Neo-Orthodox Conceptions of Biblical Authority

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Teologie neoortodoxă. Autoritatea Scripturii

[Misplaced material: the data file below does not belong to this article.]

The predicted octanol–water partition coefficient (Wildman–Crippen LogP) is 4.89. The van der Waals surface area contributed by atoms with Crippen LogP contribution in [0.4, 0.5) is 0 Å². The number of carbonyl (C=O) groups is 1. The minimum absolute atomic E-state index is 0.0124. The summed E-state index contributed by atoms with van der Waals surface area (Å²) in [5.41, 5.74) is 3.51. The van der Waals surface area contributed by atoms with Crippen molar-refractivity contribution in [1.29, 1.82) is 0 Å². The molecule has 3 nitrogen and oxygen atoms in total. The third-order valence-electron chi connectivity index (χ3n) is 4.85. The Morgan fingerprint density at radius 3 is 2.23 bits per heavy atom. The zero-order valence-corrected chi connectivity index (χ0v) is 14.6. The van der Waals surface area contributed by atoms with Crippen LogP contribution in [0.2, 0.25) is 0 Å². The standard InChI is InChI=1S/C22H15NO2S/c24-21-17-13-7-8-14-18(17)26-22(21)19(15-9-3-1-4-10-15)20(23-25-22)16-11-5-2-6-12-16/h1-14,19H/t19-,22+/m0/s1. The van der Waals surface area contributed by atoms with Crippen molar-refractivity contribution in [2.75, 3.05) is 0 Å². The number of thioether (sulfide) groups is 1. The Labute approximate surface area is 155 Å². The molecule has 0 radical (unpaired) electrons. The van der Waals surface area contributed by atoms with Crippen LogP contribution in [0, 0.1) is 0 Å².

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  Neo-Orthodox Conceptions of Biblical Authority BY WALTER  M.  HORTON T HE  TERM   neo-orthodox in its widest extension can be used to describe all movements of Christian thought which react critically against the modern temper, and find the basis for a conservative reconstruction of theology in some pre-modern position. In this broad sense, Neo-Thomism in the Roman Catholic church and the repristination of Russian Orthodox theology by the Paris School are instances of neo-orthodoxy. A bit more narrowly considered, neo-orthodoxy is restricted to the Protestant sphere, and means an appeal from the principles of modern liberal Protestantism back to the classic principles of the Reformation—which might include the widespread back to Luther movement in northern Europe, and Rein-hold Niebuhr's fresh appreciation of classical Protestantism in our own country. Since, however, the term was first clearly applied to the dialectical or crisis theology of Karl Barth and Emil Brun-ner, and since their writings have done so much to precipitate the whole neo-orthodox movement, we shall mainly confine our study of neo-orthodox conceptions of biblical authority to Barth, Brunner, and their immediate associates in Switzerland. At the beginning and end, however, we shall endeavor to see this particular form of neo-orthodoxy in its wider content, at least so far as Protestant theology is concerned. There exists today throughout the Christian world what Suzanne de Dietrich calls  Le renouveau biblique. 1  Even (or perhaps especially) where biblical instruction had languished in recent years and the laity had become biblical illiterates, there has been a great return to Bible study. The war accelerated the movement  -  y  churches which had to live under tyranny, or in the midst of constant bombardment, found in the Bible their great strength and shield. Coming together since the war, to consider their duty in the new era, these churches have found their deepest bond of unity in their common rediscovery of the Bible and their unanimous acceptance of it as the charter of 1 Neuchatel >  1945. Cf. her companion volume,  Le dessein de Dieu. 42  CONCEPTIONS  OF  BIBLICAL AUTHORITY 43 Christian faith and action. Biblical criticism, which seemed to many a generation ago to be an impediment to faith in the Bible as God's authoritative Word for modern men, has moved into a new phase, where it tends to reinforce such faith. No longer concerning itself exclusively with problems of date, authorship, documentary sources, and historical influences, it has reached a point where it begins to grasp the message of the Bible in its unity—a message which, historically conditioned as it obviously is, speaks authoritatively none the less to our age and every age. Biblical theology and systematic theology, estranged for many years, have joined hands again. Though the movement back to the Bible is animated by a general feeling of respect for the authority of the Bible, no generally accepted theory of biblical authority has yet emerged from it. In Holland, one sees the unique spectacle of modernists, Barthians, and fundamentalists, brought together by common endurance of persecution, joining in a common program of social and political action and all appealing to the Bible—but using the Bible in radically  dif- ferent ways. Obviously, there is danger that this united front may dissolve when the memory of fellowship in suffering recedes into the past, unless some measure of agreement can be reached as to the proper use of the Bible. It is against this practical background that Barth's and Brunner's theories are to be viewed. Our concluding question, after we have endeavored to clarify these theories, will be, Can they furnish the needed theoretical basis for the world-wide movement of practical Christianity which is taking the Bible for its charter and the redemption of a decaying society for its great ob jective? I.  BARTH'S CONCEPTION  OF  BIBLICAL AUTHORITY In the preface to the first edition of his  Römerbrief   >  Barth said that if he had to choose between the historical-critical metnod of Bible study and the old inspiration doctrine, he would decidedly take the latter. In a way, he did make a choice of this sort ir writing the bookj for in his passion to make the eternal Word of God stand forth in the words of the Apostle, he rather roughly disregarded the usual amenities of biblical criticism, and tore the truth as he saw it  44 THE JOURNAL OF RELIGIOUS THOUGHT out of the text by main force. It was never his intention, however, to revert to any verbal-inspiration or plenary-inspiration view of the Bible; and in his more formal theological works he repeatedly makes this clear. If we compare his position in 1925, as given in his article on Das Schriftprinzip der reformierten Kirchen, 2  with his position in the latest volume of his  Dogmatik?  we shall find that it has not essentially changed. Barth's real appeal is not to the inspiration theories of the Protestant scholastics, but to the  sola  Scrittura  of the Reformers in its srcinal stark defiance. The authority of Scripture which the Protestant Reformation opposed to the authority of Catholic tradition was (he remarks) a self-vindicating  (in sich selbst)  authority, not grounded in the judgment of men. If Calvin occasionally allowed himself to add certain secondary rational confirmations to his primary affirmation of faith in scriptural authority, he attached little importance to these extra flourishes, and frankly confessed that his reasoning was circular: the Bible is  recognized   as God's Word because it  is  God's Word, and that is that. Any one who refuses to recognize the Bible as God's Word proves that he is not a Christian; any Christian who understands the implications of his baptism and church membership will  recognize the Bible as God's Word. No history or psychology or philosophy of religion can soften the harsh dogmatism of this assertion that God's Word is God's Word, nor fill its tautological emptiness with content. Only the Word of God speaking inwardly to the believer (witness of the Spirit) can confirm the  truth  of the written Word; only Christ, whom faith receives as the living Word, can define the  content and meaning  of the written Word. Faith in Christ as the message conveyed by the whole Bible, interpreted and confirmed by the Spirit, which is his own voice in our hearts: such faith is the axiom on which all sound Christian theology is based. To dispute it, or seek to support it by argument, is to set theology on the wrong footing at the very outset. Barth does not mean by this to deify the letter of Scripture nor to deny the historical contingency of its teachings, so clearly proved by ^Zwischen den Zeiten,  III (1925), 215-245. 8 III,  1.  CONCEPTIONS OF BIBLICAL AUTHORITY 45 biblical criticism. He lays down the proposition No recognition of the Bible as God's Word without concrete knowledge of its historical character.  (Zwischen den Zeiten  III, 226.) The Bible is not a directly speaking oracle, dispensing infallible truth in the form of ready-made propositions; it presents to us a wall of historical concreteness, full of many a rock of offense  (Ärgernis) , through which God's word must break with difficulty, helped by the believer's faith picking away at the wall on the hither  side.  The oracular, verbal inspiration view of the Bible is not good Reformation doctrine, for Barth. It developed, he says, when the Trojan horse of apologetics got inside Protestant theology, and the objective and subjective aspect of the work of the Holy Spirit got logically dissociated from one another: on the one side, an orthodox inspiration theory which emphasized the  was  und   das  of the written Word, as though God had been completely precipitated as a series of ink-scratches on paper; on the other side, a pietism and a theory of experience which emphasized the  der und dem  y  as though Christ could be immediately known by the Inner Light, without any intervening wall of historical contingency. But (says Barth) the Holy Ghost is neither an historical datum nor an inward feeling, but the third Person of the Trinity; God himself carrying on his commerce with man in a single timeless or better simultaneous act . . . in the darkness of the historical datum  and   in the darkness of our hearts and consciences.  (Ibid.) It might not be misleading to summarize this doctrine by saying that for Barth Christ, the living Word, is really present to faith, in, with, and under the words of Scripture, just as he is really present to good Lutherans in, with, and under the bread and wine of the Lord's Supper. In both cases, scholastic theories which attempt to define the  how  of the Real Presence are fiercely rejected, but the  fact of it is stoutly asserted, The foregoing account of Barth's conception of biblical authority is taken from an early number of   Zwischen den Zeiten  }  the organ of the Barthian movement. In the latest volume of his  Church Dog-mattes  y  published during the war, he returns to the same theme without notable change of perspective. The volume is devoted to an exposition of a doctrine of creation, whose justification is, according to